Skip to main content
Premium Trial:

Request an Annual Quote

NanoString Technologies Q3 Revenues Grow 17 Percent

NEW YORK – NanoString Technologies reported after the close of the market Wednesday that its third quarter revenues were up 17 percent year over year, driven largely by instrument sales, demand for consumables, and services.

For the three months ended Sept. 30, the company's total revenues were $37.2 million, compared to $31.8 million for the same period last year, falling short of analysts' consensus estimate of $37.8 million. NanoString's Q3 product and service revenues grew 23 percent to $36.9 million from $30.1 million a year ago, and its Q3 collaboration revenues dropped to $226,000 from $1.8 million a year ago.

Instrument revenue rose 13 percent to $14.5 million driven by GeoMx Digital Spatial Profiler (DSP) and nCounter Analysis System sales, which grew 14 percent and 11 percent over the same period last year, respectively. Consumables revenues grew 32 percent to $18.0 million, with GeoMx DSP consumables more than quadrupling and nCounter consumables growing by 10 percent. Service revenue ticked up 22 percent to $4.4 million from $3.6 million.

In a conference call with investors, Doug Farrell, VP of investor relations, attributed the slower-than-expected nCounter consumables sales to the lingering effects of the pandemic. This particularly affected biopharma customers focused on oncology biomarkers, due to widespread pauses in clinical trials.

"An estimated 70 percent of nCounter users pursue oncology research," Farrell said, "while about 25 percent of nCounters are owned by biopharma companies and CROs." NanoString expects these sales to remain below average before recovering in 2022.

Overall, the company said that GeoMx instrument orders grew by 40 percent, with the installed base rising to approximately 225 systems as of Sept. 30 from 100 installations at this same time last year.

Total nCounter installed base rose to approximately 1,030 systems by the same date, compared to 915 systems at this time last year, and 1,015 systems at the end of Q2.

In October, the company released the publicly available Spatial Organ Atlas, an annotated whole-transcriptome database covering six organs, derived through use of the GeoMx DSP.

That same month, NanoString launched the nCounter Antibody Drug Conjugates Developmental Panel, a specialized gene expression tool meant to both answer questions of basic biology and to better understand the challenges of oncology therapies.

NanoString's Q3 net loss grew to $31.3 million, or $.69 per share, from approximately $21.3 million, or $.56 per share in the same period last year. The company did not provide adjusted net loss per share.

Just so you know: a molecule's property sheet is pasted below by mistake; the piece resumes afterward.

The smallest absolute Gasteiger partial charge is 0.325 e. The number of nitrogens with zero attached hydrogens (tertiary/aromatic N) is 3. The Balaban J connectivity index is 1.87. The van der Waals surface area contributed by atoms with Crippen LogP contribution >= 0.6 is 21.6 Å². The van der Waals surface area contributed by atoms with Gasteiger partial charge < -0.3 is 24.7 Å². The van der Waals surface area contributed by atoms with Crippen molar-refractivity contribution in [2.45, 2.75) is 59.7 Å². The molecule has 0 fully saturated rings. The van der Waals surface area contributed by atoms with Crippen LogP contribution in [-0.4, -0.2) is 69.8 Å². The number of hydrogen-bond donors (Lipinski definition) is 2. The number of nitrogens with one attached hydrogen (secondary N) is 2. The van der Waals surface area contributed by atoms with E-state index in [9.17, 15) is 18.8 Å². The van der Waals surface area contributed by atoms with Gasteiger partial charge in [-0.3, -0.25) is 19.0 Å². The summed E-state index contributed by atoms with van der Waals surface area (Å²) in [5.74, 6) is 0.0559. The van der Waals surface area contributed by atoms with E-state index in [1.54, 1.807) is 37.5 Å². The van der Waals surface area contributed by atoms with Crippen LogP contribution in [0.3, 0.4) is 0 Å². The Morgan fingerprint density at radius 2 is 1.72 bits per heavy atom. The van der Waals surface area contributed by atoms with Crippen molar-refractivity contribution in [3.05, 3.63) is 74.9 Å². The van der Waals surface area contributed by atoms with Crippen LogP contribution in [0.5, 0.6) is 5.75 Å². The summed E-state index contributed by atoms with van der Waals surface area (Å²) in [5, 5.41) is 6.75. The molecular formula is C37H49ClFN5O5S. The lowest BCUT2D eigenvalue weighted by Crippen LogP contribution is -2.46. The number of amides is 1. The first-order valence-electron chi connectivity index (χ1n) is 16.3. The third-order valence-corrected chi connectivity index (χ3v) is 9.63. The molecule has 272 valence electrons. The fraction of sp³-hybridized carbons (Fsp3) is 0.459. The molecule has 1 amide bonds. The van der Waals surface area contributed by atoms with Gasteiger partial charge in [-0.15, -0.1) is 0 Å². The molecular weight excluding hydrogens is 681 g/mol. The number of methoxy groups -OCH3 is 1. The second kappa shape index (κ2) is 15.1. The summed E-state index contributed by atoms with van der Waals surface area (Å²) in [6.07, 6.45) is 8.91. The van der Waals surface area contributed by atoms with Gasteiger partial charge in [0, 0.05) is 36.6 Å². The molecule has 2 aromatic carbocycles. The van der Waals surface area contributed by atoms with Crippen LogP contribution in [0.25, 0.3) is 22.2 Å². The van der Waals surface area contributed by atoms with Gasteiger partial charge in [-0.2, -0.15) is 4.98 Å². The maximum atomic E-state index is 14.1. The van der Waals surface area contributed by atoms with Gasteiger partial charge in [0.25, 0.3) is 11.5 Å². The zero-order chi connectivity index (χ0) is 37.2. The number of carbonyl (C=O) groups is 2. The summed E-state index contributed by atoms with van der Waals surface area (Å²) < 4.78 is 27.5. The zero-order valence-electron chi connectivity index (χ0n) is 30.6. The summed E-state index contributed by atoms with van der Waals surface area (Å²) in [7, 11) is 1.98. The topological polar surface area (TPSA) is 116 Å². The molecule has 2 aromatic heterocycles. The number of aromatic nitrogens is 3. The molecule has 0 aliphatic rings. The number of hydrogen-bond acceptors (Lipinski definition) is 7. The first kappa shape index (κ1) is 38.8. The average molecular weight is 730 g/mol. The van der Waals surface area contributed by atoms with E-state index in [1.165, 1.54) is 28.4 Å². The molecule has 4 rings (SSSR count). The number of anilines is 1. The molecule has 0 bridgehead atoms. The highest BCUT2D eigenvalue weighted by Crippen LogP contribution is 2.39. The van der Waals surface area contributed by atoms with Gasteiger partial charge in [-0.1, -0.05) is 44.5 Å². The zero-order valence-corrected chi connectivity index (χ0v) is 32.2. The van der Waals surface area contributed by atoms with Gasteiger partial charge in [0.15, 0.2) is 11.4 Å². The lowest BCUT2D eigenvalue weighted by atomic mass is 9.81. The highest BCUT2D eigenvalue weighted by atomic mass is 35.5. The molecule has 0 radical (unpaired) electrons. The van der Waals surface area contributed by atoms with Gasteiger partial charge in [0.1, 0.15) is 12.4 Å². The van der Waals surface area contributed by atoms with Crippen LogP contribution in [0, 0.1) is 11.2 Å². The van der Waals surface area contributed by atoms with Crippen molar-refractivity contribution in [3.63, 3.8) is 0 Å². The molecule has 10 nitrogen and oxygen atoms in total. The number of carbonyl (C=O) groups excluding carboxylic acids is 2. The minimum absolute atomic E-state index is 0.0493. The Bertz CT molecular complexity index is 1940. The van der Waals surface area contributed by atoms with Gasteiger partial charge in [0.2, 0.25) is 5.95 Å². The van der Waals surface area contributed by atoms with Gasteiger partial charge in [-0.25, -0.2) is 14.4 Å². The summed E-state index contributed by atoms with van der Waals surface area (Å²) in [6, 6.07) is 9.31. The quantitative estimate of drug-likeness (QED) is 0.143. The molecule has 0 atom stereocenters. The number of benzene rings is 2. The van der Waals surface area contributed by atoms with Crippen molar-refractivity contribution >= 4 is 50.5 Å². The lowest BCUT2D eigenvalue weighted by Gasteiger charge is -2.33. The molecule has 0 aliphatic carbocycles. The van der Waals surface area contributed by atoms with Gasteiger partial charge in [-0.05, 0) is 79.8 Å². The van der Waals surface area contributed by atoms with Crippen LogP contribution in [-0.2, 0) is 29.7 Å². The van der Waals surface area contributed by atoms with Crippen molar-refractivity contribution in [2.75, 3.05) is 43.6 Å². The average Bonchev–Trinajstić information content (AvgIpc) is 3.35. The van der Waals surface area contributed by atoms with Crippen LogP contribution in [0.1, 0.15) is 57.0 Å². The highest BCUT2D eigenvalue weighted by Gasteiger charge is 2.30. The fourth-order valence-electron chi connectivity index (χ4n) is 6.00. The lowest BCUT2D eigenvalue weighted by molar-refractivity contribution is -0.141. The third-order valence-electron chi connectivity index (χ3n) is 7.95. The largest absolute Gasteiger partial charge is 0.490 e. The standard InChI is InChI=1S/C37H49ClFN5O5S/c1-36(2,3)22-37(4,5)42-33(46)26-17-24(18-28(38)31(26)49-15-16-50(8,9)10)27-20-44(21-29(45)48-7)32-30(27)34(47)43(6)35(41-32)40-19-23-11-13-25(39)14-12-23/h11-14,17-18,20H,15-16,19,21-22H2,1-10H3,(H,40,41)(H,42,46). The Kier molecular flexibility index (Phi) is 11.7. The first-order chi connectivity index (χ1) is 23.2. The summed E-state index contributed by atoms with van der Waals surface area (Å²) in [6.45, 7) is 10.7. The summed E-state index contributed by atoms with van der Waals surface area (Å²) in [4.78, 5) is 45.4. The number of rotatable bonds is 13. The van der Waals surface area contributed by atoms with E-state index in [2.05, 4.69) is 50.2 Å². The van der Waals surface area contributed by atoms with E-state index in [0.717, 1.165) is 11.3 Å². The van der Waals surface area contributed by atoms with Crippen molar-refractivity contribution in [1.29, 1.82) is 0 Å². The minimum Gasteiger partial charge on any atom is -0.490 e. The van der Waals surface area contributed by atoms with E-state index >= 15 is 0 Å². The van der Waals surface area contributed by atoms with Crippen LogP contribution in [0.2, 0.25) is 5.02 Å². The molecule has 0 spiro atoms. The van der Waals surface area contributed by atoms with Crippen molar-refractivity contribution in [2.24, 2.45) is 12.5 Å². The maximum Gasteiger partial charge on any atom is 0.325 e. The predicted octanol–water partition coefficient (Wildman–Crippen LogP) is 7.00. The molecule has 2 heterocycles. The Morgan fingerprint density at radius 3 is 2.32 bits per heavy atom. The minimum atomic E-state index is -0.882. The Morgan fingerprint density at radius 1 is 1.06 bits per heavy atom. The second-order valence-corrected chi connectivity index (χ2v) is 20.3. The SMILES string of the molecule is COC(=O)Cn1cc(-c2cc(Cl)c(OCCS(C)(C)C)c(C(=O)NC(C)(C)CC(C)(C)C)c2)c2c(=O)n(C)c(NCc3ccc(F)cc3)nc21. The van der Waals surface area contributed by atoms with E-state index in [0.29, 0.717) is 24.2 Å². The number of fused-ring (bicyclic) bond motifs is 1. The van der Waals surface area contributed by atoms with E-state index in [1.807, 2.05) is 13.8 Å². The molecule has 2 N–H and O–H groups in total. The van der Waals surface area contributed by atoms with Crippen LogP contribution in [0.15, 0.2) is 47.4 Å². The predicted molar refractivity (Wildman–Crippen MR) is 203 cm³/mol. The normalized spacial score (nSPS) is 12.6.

NanoString's Q3 R&D spending increased 27 percent to $19.1 million from $15.0 million, while its SG&A expenses jumped 48 percent to $30.3 million from $20.5 million.

The company finished the quarter with cash and cash equivalents of $107.2 million, and short-term investments of $262.7 million.

The company lowered its full year product and service revenue guidance to a range of $140 million to $144 million from a previous range of $143 million to $147 million.

"We now expect full year 2021 GeoMx revenue will be in the range of $49 million to $50 million, driven by instrument order growth of possibly 50 percent for the full year at the upper end of our annual guidance range," NanoString CFO Tom Bailey said during the call.

The company estimates nCounter revenue of approximately $91 million to $94 million compared to previous guidance of $143 million to $147 million.

NanoString anticipates total product and service revenue of $140 million to $144 million for the year, down from its previous guidance of $143 million to $147 million.

NanoString shares were trading at $45.56 during early morning trading on Wednesday.

The Scan

Close Panel Vote on Califf Nomination

The New York Times reports there was a close committee vote to advance the nomination of Robert Califf to lead the US Food and Drug Administration to the full Senate.

Task Force Reports on Scientific Integrity

Nature News writes that that a new task force report recommends that the US establish a cross-agency scientific integrity council.

Across the Hall

Genetic testing, closed-circuit cameras, and more show how a traveler, without any contact, infected others at a New Zealand quarantine facility, CNN reports.

Science Paper Examines Influence of Chromatin Modifications on Obsessive-Compulsive Disorder

In Science this week: genes regulating chromatin modification may contribute to OCD risk.